Influential Women in Ecological Network Research

Post provided by Katherine Baldock and Luísa G. Carvalheiro

luisa-carvalheiro-butterfly

©Luísa G. Carvalheiro

Ecological networks represent interactions between different biotic units in an ecosystem and are becoming an increasingly popular tool for describing and illustrating a range of different types of ecological interactions. Food webs – which provide a way to track and quantify the flow of energy and resources in ecosystems – are among the most studied type of ecological networks. These networks usually represent species (nodes) which are connected by pairwise interactions (links) and they play a central role in improving our understanding of ecological and evolutionary dynamics.

Historically, food webs described antagonistic relationships (e.g. plant-herbivore or host-parasitoid networks) but the approach has been developed in recent years to include mutualistic networks (e.g. plant-pollinator networks, phorophyte-epiphyte networks). The development of network ecology, including ever more sophisticated methods to analyse ecological communities, has been driven forward by an enthusiastic community of ecologists, theoreticians and modellers working together to enhance our understanding of how communities interact.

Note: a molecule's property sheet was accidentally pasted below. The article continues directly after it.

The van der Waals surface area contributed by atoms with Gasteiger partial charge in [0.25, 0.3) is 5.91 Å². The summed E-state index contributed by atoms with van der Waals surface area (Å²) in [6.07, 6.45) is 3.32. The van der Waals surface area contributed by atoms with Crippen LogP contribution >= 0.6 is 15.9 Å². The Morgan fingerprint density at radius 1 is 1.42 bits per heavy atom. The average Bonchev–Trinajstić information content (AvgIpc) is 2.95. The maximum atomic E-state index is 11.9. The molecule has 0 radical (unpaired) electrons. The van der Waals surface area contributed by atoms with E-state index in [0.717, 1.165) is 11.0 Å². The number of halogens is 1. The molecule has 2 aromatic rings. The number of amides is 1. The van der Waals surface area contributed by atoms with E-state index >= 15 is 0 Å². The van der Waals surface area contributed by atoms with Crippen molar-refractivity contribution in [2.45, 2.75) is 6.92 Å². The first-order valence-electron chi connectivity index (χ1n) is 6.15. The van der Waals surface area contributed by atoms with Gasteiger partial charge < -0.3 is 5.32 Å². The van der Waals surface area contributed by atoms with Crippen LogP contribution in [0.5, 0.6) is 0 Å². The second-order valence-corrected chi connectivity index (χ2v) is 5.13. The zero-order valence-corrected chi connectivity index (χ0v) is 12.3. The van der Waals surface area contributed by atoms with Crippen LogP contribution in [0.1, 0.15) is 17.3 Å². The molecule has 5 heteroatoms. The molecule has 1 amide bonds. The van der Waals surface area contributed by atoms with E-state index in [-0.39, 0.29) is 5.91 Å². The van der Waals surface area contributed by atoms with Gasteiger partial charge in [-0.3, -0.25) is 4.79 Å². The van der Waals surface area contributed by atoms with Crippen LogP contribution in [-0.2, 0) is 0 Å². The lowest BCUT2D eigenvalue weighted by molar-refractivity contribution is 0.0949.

In this blog post, we’ll describe the important role played by female scientists in the development of network ecology, focusing on the contributions by two ground-breaking ecologists and also highlighting contributions from a range of other scientists working in this field. Continue reading

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Automatic Camera Monitoring: A Window into the Daily Life of Pollinators

Post provided by Ronny Steen

Image from the Canon PowerShot camera with CHDK script ‘Motion Detect Plus’. The thistle flower being visited by ♀ honeybee Apis mellifera L.

Image from the Canon PowerShot camera with CHDK script ‘Motion Detect Plus’. The thistle flower being visited by ♀ honeybee Apis mellifera L.

Pollinators have fascinated ecologists for decades, and they have traditionally been monitored by on-site human observations. This can be a time-consuming enterprise and – more importantly – species identification and recordings of behaviour have to be registered at the time of observation. This has two complications:

  1. While writing notes, or recording them electronically, the observer cannot continue focusing on the animal or behaviour in question.
  2. Such data then have to be transcribed, with the risk of making transcription errors.

Bringing Monitoring into the 21st Century

Although on-site human observations have predominated, today’s widespread availability of digital monitoring equipment has enabled unique data on flower visitors to be collected. In my research, I have used a time-efficient automated procedure for monitoring flower-visiting animals – namely foraging bumblebees visiting focal white clovers and honeybees visiting thistles.

Continue reading

Demography and Big Data

Post provided by BRITTANY TELLER, KRISTIN HULVEY and ELISE GORNISH

Follow Brittany (@BRITTZINATOR) and Elise (@RESTORECAL) on Twitter